December, Tuesday 19th

14:30 (room 455, building 650) (see location)
Note: unusual room (next building)

Antonio Vergari

(LACAM, Department of Computer Science, University of Bari 'Aldo Moro', Italy)

Title: Learning and Exploiting Deep Tractable Probabilistic Models


Making use and sense of the unlabeled data that surrounds us is one of the challenges we have to face as scientists, data science practitioners, or decision makers. Fitting a probabilistic model in order to recover the probability distribution that generated the data, i.e. to perform density estimation, is one of the key way to tackle such a problem in Machine Learning.
The king task on this estimators is to perform inference, that is reasoning about the possible and uncertain configurations of our world.

Tractable probabilistic models (TPMs) allow several classes of probabilistic queries to be computed in a feasible way, i.e., in polynomial time in the number of the random variables considered.
In this talk, the focus is on Sum-Product Networks (SPNs), recently proposed TPMs that are expressive enough to model complex probability distributions, offer tractable inference for a wide range of query types and can be learned efficiently in an unsupervised way. Moreover one can learn one SPN only once and exploiting it several times later, by reusing it both for answering several inference query types ad libitum, and to be employed for predictive tasks as well.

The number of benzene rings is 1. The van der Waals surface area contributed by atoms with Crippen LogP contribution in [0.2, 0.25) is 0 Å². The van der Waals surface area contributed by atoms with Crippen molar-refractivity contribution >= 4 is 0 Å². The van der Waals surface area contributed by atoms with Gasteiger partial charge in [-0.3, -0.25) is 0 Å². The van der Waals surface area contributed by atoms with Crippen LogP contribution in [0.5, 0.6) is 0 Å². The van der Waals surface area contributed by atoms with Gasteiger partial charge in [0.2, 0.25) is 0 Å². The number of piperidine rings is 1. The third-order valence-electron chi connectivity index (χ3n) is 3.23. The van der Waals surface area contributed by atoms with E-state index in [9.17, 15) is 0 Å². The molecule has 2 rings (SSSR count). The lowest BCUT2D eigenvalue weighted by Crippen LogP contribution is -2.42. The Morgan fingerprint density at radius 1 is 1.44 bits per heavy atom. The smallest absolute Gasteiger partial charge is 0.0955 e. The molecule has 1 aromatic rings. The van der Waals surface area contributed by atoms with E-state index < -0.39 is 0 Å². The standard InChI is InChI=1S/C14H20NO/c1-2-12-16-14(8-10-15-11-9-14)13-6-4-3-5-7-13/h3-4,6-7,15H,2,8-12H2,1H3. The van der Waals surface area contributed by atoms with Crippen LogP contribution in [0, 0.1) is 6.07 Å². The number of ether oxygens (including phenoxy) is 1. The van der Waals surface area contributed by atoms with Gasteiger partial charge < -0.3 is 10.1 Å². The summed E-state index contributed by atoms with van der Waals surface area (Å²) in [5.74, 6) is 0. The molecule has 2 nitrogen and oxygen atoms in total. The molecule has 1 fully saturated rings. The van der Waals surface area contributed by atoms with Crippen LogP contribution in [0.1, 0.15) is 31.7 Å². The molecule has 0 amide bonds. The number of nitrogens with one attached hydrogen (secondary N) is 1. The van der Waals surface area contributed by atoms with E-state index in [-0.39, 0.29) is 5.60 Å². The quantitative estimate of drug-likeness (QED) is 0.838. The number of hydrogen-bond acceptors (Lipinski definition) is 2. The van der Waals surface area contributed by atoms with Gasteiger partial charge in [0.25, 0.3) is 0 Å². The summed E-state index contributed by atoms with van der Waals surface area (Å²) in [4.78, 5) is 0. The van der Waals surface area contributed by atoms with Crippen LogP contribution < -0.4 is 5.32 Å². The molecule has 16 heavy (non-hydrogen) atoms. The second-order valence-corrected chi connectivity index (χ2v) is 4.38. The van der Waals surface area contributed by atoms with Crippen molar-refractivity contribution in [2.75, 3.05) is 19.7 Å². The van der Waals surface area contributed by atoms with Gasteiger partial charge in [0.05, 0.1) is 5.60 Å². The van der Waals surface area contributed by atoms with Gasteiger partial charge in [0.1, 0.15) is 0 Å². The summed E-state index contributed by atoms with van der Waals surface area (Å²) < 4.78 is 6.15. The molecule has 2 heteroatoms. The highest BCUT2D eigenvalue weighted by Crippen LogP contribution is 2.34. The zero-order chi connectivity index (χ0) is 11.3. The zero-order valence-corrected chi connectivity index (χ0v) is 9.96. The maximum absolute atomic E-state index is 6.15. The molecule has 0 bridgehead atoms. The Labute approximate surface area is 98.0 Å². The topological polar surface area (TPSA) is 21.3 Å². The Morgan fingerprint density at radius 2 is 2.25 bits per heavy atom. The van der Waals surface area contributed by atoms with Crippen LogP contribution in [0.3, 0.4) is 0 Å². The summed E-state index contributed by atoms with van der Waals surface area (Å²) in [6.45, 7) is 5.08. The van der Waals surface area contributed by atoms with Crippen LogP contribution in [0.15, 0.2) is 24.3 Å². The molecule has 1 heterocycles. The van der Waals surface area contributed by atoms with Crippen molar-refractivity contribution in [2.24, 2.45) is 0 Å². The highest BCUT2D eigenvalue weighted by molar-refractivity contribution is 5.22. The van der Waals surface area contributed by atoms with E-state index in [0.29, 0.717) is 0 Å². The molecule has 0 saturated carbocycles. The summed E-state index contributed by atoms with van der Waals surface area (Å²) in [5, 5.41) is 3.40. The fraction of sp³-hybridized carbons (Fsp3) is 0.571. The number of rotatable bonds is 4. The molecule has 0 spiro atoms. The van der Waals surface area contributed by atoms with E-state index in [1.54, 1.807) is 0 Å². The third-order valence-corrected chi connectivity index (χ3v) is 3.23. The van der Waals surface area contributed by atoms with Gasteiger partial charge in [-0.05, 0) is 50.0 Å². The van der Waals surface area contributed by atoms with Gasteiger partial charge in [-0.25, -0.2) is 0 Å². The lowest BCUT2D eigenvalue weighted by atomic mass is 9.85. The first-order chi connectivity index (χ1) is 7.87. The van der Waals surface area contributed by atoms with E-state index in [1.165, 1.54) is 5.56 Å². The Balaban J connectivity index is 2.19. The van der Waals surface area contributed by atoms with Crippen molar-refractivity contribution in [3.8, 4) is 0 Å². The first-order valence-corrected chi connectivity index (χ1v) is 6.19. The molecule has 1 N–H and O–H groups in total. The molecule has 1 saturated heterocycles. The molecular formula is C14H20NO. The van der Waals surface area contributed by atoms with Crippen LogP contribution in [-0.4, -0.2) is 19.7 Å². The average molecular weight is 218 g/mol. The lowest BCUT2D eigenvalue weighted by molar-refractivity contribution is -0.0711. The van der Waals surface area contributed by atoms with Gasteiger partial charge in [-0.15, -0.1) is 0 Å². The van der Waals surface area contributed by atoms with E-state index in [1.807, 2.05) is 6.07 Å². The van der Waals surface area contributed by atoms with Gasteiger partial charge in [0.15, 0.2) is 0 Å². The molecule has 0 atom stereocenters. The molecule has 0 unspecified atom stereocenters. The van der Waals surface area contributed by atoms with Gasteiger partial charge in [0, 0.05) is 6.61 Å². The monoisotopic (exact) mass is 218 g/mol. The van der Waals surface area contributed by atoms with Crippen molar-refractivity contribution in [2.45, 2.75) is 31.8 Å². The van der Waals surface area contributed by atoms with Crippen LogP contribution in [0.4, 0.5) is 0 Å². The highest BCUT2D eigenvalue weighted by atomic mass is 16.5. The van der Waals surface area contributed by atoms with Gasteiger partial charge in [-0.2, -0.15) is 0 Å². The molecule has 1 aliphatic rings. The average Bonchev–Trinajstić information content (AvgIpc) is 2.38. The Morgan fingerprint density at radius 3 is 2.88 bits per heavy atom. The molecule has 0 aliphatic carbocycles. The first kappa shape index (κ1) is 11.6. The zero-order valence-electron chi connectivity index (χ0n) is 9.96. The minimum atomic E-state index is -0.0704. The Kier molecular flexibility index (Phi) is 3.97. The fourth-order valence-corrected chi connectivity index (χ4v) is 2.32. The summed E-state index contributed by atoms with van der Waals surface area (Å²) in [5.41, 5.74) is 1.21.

In particular, we show how SPNs can be extended and learned on mixed domains-comprising continuous, discrete and categorical features-without requiring users to specify a parametric form the random variables involved nor for their interactions. These Mixed SPNs still allow a wide range of queries to be answered in a tractable time, overcoming many of the limitations that classical mixed probabilistic models face and ultimately paving the way to automating density estimation.

As an additional way to exploit SPNs, we show how such TPMs can be naturally extended to Representation Learning by equipping them with encoding and decoding routines to operate on both categorical and continuous embeddings.
By exploiting MPE inference, one can obtain rich representations that are proven to be highly effective when employed to encode the input, output features or both in a Multi-Label Classification scenario.

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